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A federal judge overseeing the lawsuit filed against Charlie Shrem, a well-known Bitcoin investor who previously served prison time for unlicensed money transfers, ruled Thursday that Winklevoss Capital Fund cannot immediately garnish more than $31 million of his assets.
WCF, founded by the twin Winklevoss investors, alleged in a new lawsuit that nearly six years ago, they hired Shrem to purchase bitcoins on their behalf. While doing so, Shrem allegedly spirited away 5,000 bitcoins now worth over $31 million at current exchange rates. Shrem, through his attorney, has denied any wrongdoing.
Brian Klein, Shrem’s lawyer, emailed Ars on Thursday evening to say that he was satisfied with the judge’s ruling.
“We are very pleased the judge ruled in Charlie’s favor, dissolving the $30 million plus attachment order, after he heard extensive argument from both sides earlier today,” he said. “This is an important first step towards his complete vindication.”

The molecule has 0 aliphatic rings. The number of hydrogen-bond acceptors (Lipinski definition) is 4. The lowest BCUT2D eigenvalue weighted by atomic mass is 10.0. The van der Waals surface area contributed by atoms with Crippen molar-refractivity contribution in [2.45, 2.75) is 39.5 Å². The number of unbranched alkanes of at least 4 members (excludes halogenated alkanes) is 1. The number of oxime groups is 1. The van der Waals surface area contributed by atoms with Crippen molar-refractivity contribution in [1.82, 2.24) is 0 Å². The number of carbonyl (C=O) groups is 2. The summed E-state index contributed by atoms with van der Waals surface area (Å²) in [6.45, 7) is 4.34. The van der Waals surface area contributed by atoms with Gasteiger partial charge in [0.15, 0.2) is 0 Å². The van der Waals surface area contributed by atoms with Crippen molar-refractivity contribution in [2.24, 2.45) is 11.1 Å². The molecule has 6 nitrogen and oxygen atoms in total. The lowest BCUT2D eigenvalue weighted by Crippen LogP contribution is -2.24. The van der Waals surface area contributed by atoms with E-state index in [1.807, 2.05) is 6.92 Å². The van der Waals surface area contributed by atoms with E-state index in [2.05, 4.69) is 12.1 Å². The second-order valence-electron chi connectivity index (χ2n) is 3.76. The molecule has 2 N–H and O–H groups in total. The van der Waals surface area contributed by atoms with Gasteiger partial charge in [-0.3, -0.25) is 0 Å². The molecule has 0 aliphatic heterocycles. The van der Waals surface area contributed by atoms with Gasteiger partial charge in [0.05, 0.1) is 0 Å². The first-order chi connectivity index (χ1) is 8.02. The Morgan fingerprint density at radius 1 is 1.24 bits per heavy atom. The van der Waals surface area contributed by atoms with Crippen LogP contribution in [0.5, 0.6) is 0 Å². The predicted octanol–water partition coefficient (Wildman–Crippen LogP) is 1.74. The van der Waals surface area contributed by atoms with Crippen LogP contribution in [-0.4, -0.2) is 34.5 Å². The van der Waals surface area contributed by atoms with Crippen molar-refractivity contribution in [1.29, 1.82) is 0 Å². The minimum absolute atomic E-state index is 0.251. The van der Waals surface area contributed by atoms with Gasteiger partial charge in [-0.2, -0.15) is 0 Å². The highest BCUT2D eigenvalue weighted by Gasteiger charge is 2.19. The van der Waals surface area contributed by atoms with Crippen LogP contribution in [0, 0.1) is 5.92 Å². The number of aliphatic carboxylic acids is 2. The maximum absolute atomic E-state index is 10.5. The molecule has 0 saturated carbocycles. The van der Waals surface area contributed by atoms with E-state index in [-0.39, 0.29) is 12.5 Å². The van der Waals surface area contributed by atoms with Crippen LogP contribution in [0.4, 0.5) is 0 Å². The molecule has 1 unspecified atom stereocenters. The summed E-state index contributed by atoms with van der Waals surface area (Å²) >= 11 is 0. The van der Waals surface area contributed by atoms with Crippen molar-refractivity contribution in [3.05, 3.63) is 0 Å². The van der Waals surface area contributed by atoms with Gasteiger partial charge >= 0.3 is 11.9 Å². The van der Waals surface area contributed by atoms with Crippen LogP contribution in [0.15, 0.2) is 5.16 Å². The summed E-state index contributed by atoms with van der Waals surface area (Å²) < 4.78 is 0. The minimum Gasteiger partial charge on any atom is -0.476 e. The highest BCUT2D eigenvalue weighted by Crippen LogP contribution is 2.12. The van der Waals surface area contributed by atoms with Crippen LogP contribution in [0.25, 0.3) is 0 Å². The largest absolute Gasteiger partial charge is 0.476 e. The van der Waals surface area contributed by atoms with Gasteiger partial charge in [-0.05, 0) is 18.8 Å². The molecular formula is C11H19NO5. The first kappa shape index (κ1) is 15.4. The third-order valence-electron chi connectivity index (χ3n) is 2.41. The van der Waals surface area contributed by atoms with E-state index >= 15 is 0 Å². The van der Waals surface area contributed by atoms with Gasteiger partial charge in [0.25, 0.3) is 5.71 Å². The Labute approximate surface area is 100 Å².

Klein had previously argued in court filings that WCF’s arguments should fail for two primary reasons: first, Shrem did not own the 5,000 bitcoins in question. As the then-CEO of BitInstant, Shrem was actually transferring them on behalf of a mysterious investor referred to as “Mr. X.” It was this investor’s bitcoins that Shrem claims he transferred into “cold storage,” a way to preserve bitcoins in an offline wallet.
Second, WCF’s lawsuit should have been brought under the relevant legal time limits of within two years of the discovery of the alleged fraud. Here, Cameron Winklevoss claimed in court papers that he “confronted” Shrem in January 2013.
In a separate order, US District Judge Jed Rakoff ruled Thursday that “Mr. X” should be referred to from now on as “John Doe” and set up a timeline for the case to proceed into next year, moving toward a possible late spring 2019 trial date, unless the case settles first.